)
```

So Helen Gym snuck in four years ago, with a highly polarized vote. Is that common for new challengers? Not really. Usually, it’s hard to win without more even support.

To summarise the curvature into a single number, the Gini coefficient is defined as the area above the curve but below the 45 degree line, divided by the total area of the triangle. Notice that the more curved the line, the more area between the 45-degree line and the curve, and the higher the coefficient. If there is no inequality, the Gini coefficient is 0, if there’s complete inequality, it’s 1. Helen Gym’s Gini coefficient is 0.35, Bill Greenlee’s is 0.19.

Below I plot each candidate’s proportion of the vote on the x-axis (blue names are winners), and their Gini coefficient on the y-axis (higher values are more polarized).

`View code`

```
gini <- vote_cdf %>%
arrange(CANDIDATE, year, cum_denom) %>%
group_by(CANDIDATE, year) %>%
mutate(
is_first = cum_denom == min(cum_denom),
bin_width = cum_denom - ifelse(is_first, 0, lag(cum_denom)),
avg_height = (vote_cdf + ifelse(is_first, 0, lag(vote_cdf)))/2,
area = bin_width * avg_height
) %>%
summarise(
gini = 1 - 2 * sum(area),
total_votes = weighted.mean(p_vote_div, div_votes)
)
ggplot(
gini %>% left_join(df_total) %>% filter(rank <= 10),
aes(x=total_votes, y=gini)
) +
geom_text(
aes(label=tolower(CANDIDATE), color=(rank<=5)),
size = 3
) +
scale_color_manual(
"winner",
values=c(`TRUE` = strong_blue, `FALSE` = strong_red),
guide = FALSE
)+
scale_x_continuous(
"proportion of vote",
expand=expand_scale(mult=0.2)
) +
ylab("gini coefficient (higher means more polarization)")+
facet_wrap(~year) +
theme_sixtysix() +
ggtitle("Total votes versus vote polarization",
"Top ten finishers for City Council At Large. Winners in blue.")
```

Helen Gym had the lowest Gini coefficient of any winner in the last four elections, and no one else was close.

There are a few things going on here. First, the winners are usually incumbents, and incumbents probably benefit from name recognition across the city. All of the winners in 2011 were incumbents, for example.

But even the non-incumbents who won had more even support. Allan Domb had the second lowest gini coefficient in 2015, and Derek Green the third. Greenlee and Bill Green had the lowest Gini coefficients when they won as challengers in 2007 (Greenlee was technically an incumbent from a 2006 Special Election).

There are a few ways to view Helen Gym’s polarization. Remember that this is unrelated to total proportion of the vote; she won the fifth most votes, more than candidates who had even and low support across the city. She did so by particularly consolidating her neighborhoods, mobilizing the wealthier, whiter progressive wards that formed her coalition (presumably with the incumbency, she will receive broader support this time around).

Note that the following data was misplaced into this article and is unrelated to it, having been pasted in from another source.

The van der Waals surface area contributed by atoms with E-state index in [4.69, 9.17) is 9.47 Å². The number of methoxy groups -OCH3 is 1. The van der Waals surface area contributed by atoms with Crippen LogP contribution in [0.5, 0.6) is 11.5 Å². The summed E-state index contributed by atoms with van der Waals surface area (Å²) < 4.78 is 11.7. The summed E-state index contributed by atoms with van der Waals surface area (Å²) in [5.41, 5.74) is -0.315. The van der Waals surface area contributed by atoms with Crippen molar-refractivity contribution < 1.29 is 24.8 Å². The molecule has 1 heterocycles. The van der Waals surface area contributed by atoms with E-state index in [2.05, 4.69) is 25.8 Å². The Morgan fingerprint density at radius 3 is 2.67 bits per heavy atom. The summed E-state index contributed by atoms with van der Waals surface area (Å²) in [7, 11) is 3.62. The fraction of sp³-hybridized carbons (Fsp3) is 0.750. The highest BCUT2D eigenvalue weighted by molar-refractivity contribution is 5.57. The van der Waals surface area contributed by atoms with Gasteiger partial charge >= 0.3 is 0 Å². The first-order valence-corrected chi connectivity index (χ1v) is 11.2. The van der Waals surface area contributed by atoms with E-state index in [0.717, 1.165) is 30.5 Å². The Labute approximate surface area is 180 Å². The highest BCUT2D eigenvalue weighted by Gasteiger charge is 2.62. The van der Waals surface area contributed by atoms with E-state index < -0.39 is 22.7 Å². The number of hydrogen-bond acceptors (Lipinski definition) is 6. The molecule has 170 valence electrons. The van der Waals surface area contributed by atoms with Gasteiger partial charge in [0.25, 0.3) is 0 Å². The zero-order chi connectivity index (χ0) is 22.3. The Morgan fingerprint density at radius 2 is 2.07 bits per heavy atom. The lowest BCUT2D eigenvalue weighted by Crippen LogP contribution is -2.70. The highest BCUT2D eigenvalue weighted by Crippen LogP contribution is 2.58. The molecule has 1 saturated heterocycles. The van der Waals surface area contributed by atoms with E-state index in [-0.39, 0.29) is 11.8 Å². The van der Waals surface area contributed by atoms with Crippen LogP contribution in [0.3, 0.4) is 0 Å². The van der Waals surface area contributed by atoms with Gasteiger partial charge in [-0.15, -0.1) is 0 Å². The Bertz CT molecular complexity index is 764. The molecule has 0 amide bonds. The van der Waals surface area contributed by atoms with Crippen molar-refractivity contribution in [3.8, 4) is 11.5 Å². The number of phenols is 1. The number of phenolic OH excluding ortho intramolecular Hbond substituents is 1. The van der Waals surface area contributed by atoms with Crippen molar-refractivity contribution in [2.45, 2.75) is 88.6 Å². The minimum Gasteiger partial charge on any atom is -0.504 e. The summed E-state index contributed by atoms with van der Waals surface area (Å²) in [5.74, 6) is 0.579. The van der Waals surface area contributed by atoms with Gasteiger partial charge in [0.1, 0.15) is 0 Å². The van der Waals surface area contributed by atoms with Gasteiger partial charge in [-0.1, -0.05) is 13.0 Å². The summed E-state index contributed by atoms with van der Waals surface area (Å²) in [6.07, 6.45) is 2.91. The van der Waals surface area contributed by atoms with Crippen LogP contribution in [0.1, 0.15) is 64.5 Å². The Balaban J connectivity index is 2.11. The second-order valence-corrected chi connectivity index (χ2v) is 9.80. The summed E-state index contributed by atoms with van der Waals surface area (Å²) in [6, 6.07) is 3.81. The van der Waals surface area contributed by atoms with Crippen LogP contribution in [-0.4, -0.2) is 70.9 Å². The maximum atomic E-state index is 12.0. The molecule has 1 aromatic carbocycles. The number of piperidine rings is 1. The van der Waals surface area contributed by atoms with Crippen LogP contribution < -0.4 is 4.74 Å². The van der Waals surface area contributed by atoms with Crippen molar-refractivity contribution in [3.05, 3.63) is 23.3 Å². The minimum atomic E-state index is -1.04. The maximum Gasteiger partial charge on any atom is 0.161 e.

`View code`

```
# library(sf)
# divs <- st_read("2016_Ward_Divisions.shp", quiet = TRUE)
gym_vote <- divs %>%
left_join(
df_major %>%
filter(year == 2015) %>%
mutate(WARD_DIVSN = paste0(WARD16, DIV16)) %>%
group_by(WARD_DIVSN) %>%
mutate(p_vote = VOTES / sum(VOTES)) %>%
filter(CANDIDATE == "HELEN GYM")
)
ggplot(gym_vote)+
geom_sf(
aes(fill = p_vote * 100),
color = NA
) +
theme_map_sixtysix() +
scale_fill_viridis_c("% of Vote") +
ggtitle(
"Helen Gym's percent of the vote, 2015",
"Voters could vote for up to five At Large candidates"
)
```

One perspective is that she won entirely on the support of whiter, wealthier liberals. Another is that she managed to squeeze the last drips of votes out of those neighborhoods, eking out her edge over candidates with similar city-wide votes. Notably, the common concern around a candidate with this base would be that she would ignore the lower income, Black and Hispanic neighborhoods that didn’t vote for her, but I don’t think that’s a common complaint lodged against the fierce public education advocate.

## What coalitions win the City Council At Large seats?

One question I find fascinating is what coalitions candidates use to win. Gym clearly won with the wealthier white progressive wards, but candidates may also just as often win with support of the Black wards, or the more conservative Northeast and deep South Philly. In the upcoming months, I’m going to dig more into this question.